Jovo public enemy No. 1

ERIC FRANCIS -- Calgary Sun

, Last Updated: 4:03 PM ET

 VANCOUVER -- The Flames returned to Calgary early this morning with a win and a major enemy in tow.

 Despite the fact Calgary evened the best-of-seven series at 1-1 with a 2-1 win at GM Place, plenty of talk after the game revolved around defenceman Ed Jovanovski committing the first major foul of the series by stepping into the crease to level goalie Miikka Kiprusoff.

  The indiscretion came on a powerplay midway through the second period with the Flames nursing a 2-0 lead, when Jovanovski skated into the goalmouth paint that's supposed to protect netminders and delivered a blatant bodycheck on the defenceless 'keeper. Kiprusoff was sent sprawling to the ice, enabling Canucks captain Markus Naslund to score into an open net, bringing the crowd back into the game and breathing new life into the host club.

 Referee Kerry Fraser watched the whole thing and instead of pointing to the net to indicate a goal, he had a lengthy discussion with his officiating partner as they skated to the timekeeper's bench. Instead of reviewing the play, he let the goal stand despite protests from Kiprusoff and captain Jarome Iginla.

 The only justification for Fraser's blind eye might've revolved around the Flames first goal, in which Chris Simon made contact with Dan Cloutier at the top of his crease and dragged him over just enough to allow Iginla to open the scoring three minutes in.

 "I thought I knew what obstruction and goaltender interference was this morning but now I'm not so sure what it is," shot Flames coach Darryl Sutter.

 "I don't know what to say -- I was really surprised he hit me but it doesn't matter because we won the game," added Kiprusoff, who made 25 saves, many of them stunning.

 "Hopefully they're going to call those."

 The two incidents were the latest in a series of liberties taken on goaltenders the first two games -- a trend officials appear in no hurry to curb.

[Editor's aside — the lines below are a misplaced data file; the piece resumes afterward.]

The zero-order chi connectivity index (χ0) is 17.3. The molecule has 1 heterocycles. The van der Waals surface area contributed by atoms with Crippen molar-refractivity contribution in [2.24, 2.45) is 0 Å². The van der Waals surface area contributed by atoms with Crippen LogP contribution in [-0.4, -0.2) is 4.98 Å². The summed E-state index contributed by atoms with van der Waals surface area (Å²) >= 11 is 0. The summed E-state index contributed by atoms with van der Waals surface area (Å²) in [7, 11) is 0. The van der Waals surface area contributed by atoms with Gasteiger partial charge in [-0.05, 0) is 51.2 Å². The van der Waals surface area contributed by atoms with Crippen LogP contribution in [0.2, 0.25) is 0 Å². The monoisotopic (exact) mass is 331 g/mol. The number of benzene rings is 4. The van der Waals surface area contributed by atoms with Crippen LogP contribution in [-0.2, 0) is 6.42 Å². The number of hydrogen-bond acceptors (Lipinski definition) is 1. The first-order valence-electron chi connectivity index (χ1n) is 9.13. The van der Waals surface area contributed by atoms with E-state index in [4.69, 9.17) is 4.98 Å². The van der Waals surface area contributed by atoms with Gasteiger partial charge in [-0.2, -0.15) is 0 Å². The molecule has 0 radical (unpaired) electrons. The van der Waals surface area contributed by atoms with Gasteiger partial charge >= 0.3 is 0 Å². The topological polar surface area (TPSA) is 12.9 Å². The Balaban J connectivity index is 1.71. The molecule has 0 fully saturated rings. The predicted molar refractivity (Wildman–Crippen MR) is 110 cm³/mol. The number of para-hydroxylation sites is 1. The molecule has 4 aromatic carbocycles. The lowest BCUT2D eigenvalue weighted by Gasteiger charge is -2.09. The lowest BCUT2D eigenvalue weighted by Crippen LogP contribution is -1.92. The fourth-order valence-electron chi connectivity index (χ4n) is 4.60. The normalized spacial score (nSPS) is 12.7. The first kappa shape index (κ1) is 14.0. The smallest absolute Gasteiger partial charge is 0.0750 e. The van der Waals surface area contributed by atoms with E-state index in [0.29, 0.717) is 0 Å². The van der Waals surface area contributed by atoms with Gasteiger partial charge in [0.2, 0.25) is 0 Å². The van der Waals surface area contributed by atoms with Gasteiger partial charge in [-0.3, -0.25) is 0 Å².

"I don't think the ref saw it because he was looking at the puck so I can't blame him," said Denis Gauthier, following the first playoff win of his career. "But at the same time it was pretty obvious -- there was no defenceman around."

 Displaying tremendous character, Kiprusoff and the Flames shook off the major foul by hanging tough the balance of a brilliantly played period that featured end-to-end action and plenty of netminding heroics.

 "We tried hard not to let it affect us because it was already a tense game," said Gauthier, who had his hands full of forwards crashing the net all night.

 "It was a battle. If that's what playoff hockey is about, that was a lot of fun."

 The NHL's crackdown on obstruction, stick fouls and every other minor infraction continued as the two teams combined for 14 minors.

 While the Canucks powerplay featured more great puck movement and forced Kiprusoff to come up big on several occasions, Calgary's powerplay steadily improved as the night progressed. Rewarding his youngsters for a second straight night of inspiring play, Oleg Saprykin, Chuck Kobasew and Matthew Lombardi saw plenty of quality powerplay time behind Iginla, Craig Conroy and Chris Simon.

 Lombardi's winning goal 3:56 into the game came 50 ticks after Iginla's opening crowd-silencer.

 Iginla was a force all night, responding well to Sutter's latest challenge by throwing his weight around, minding his own end of the ice and lurking dangerously in Vancouver's zone. Kiprusoff answered mild criticism from Game 1 in similar fashion, positioning himself well to see perimeter shots that eluded him Game 1.

 Despite being rocked by Jovanovski, he returns home the star of Game 2.

 And Jovo will arrive in Calgary Public Enemy No. 1.


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